Police Departments Across Nation Ask Citizens to Register Security Cameras

Police Departments Across Nation Ask Citizens to Register Security Cameras

Officers will still have to get permission to view the footage, which they say can not only help to fight crime but assist them with tracking down missing people.

Police departments across the country are asking its residents and businesses to aid them in helping to fight crime by registering their security cameras and alarms.

The Marietta Daily Journal reported the Kennesaw Police Department in Georgia is asking community members to take advantage of their free registration system.

“Kennesaw Community Watch allows our citizens and businesses free registration for camera and security alarm systems with the police department,” Kennesaw Police Chief Bill Westenberger told the Journal. “In keeping with our intentional efforts to create partnerships with our community, we are excited to announce a new program.”

Kennesaw Police Officer Scott Luther told the Atlanta Journal-Constitution, the system will help officers avoid having to go door-to-door looking for residents who may have footage of a crime.

“This will definitely cut that time down a lot,” Luther said of the registry. “We hope that everybody who has cameras will register them to give us a little bit of an extra investigative tool.”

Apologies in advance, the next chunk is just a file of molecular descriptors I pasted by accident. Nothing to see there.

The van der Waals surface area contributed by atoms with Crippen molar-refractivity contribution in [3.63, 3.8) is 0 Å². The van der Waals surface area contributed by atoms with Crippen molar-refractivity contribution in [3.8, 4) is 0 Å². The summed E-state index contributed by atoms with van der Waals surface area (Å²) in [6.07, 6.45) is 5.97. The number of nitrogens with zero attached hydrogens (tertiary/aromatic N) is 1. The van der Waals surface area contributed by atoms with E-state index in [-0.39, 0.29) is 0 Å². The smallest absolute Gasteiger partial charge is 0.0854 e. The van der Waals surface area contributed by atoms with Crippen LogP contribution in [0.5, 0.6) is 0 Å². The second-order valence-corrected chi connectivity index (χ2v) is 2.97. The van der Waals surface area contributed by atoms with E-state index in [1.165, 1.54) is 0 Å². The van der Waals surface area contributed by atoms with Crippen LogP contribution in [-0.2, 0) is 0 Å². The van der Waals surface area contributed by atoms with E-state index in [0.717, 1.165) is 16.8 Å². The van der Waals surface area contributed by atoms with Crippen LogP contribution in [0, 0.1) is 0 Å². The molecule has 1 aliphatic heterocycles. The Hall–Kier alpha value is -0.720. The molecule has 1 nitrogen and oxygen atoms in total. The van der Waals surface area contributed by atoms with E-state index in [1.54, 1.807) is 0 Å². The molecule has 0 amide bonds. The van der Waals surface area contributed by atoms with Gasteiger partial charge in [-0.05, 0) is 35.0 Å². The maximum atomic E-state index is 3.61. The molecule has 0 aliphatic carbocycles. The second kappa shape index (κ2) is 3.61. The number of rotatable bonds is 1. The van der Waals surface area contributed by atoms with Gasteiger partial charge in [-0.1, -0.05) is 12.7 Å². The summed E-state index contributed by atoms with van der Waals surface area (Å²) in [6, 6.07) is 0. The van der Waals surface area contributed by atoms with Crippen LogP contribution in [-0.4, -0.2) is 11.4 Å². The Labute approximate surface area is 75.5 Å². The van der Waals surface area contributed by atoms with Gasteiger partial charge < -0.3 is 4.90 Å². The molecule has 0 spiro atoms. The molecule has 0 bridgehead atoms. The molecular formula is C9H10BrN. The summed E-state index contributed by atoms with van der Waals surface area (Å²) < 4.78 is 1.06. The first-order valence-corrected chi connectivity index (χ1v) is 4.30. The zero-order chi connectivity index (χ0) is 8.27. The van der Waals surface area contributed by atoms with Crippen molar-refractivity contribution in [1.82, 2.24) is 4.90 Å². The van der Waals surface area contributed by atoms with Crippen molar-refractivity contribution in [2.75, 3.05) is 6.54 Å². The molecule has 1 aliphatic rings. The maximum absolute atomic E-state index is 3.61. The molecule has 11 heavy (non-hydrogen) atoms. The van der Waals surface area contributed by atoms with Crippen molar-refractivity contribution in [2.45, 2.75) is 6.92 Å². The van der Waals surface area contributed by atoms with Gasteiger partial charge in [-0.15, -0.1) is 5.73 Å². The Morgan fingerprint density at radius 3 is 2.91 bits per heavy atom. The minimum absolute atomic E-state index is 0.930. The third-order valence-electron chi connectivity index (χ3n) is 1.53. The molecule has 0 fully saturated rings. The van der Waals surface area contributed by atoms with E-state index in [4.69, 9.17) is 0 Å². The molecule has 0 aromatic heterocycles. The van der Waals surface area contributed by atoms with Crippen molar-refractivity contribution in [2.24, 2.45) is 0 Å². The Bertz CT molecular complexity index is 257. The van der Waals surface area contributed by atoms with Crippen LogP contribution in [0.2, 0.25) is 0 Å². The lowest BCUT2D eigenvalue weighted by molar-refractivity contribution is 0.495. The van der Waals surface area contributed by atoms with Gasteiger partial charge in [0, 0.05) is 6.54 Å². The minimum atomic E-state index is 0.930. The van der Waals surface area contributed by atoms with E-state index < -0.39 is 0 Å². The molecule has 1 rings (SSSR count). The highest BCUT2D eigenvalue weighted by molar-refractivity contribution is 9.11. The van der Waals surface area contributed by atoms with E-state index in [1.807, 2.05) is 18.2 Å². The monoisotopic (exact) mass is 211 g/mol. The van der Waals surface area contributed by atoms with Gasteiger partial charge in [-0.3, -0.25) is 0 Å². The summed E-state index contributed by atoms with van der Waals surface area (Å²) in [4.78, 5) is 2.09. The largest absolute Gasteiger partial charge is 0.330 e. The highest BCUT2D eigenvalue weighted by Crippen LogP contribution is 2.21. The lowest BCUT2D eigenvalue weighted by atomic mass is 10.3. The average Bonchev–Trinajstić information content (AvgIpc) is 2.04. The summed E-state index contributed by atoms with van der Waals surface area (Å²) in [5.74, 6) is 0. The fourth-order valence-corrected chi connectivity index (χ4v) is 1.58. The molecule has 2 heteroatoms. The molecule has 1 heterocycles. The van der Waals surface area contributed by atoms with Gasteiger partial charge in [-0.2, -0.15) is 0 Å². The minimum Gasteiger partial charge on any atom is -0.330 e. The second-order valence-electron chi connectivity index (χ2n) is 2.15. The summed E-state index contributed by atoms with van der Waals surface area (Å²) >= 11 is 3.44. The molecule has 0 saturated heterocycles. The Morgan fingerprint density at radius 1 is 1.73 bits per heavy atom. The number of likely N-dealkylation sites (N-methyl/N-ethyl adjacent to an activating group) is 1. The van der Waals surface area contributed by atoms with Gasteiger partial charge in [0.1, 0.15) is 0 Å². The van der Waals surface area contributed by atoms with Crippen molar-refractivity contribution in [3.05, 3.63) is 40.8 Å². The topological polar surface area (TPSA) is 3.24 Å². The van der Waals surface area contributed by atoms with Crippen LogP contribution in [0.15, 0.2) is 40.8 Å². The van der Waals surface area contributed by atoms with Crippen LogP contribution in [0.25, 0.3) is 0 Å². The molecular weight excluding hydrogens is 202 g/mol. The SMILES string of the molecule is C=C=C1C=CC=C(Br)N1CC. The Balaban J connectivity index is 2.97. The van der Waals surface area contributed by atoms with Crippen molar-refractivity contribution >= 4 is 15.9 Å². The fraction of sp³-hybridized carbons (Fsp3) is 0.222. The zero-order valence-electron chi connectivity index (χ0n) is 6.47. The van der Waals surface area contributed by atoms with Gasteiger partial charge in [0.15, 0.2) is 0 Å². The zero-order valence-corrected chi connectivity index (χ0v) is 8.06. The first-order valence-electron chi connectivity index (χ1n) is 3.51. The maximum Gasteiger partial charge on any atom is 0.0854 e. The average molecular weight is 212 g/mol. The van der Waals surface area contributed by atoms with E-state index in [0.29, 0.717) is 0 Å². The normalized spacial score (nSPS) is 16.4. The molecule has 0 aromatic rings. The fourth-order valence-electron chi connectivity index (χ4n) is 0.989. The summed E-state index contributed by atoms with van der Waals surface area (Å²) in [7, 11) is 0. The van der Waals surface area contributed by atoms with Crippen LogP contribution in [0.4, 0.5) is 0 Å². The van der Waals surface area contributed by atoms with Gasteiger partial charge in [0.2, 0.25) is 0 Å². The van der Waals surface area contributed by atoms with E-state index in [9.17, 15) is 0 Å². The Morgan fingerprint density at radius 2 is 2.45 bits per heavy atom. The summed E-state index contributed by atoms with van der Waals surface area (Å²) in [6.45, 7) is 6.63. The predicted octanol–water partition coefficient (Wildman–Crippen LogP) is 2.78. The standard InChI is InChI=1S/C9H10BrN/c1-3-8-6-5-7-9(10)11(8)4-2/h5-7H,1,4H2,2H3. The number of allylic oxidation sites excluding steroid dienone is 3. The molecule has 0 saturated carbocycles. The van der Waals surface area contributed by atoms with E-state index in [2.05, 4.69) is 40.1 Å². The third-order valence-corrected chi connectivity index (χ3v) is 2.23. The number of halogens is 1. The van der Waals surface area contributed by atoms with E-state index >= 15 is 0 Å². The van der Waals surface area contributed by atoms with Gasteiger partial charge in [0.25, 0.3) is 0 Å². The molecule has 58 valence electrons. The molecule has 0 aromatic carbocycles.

The Lansing Police Department in Michigan is also asking its community members to do the same under its Security Camera Registry and Mapping (S.C.R.A.M) initiative. 

The LPD’s website said the system will not allow officers to view what cameras are recording, but provides the location of cameras.

Officers will still have to get permission to view the footage, which they say can not only help to fight crime but assist them with tracking down missing people.

Police departments in Fort Worth, Little Elm and Plano, which are all located in Texas, have also asked their community to register their security cameras.

The West Palm Beach Police Department in Florida, who has seen a 50 percent decrease in homicides year over year, according to WPTV, is also asking residents to contribute to their security camera initiative.

About the Author

Sherelle Black is a Content Editor for the Infrastructure Solutions Group at 1105 Media.

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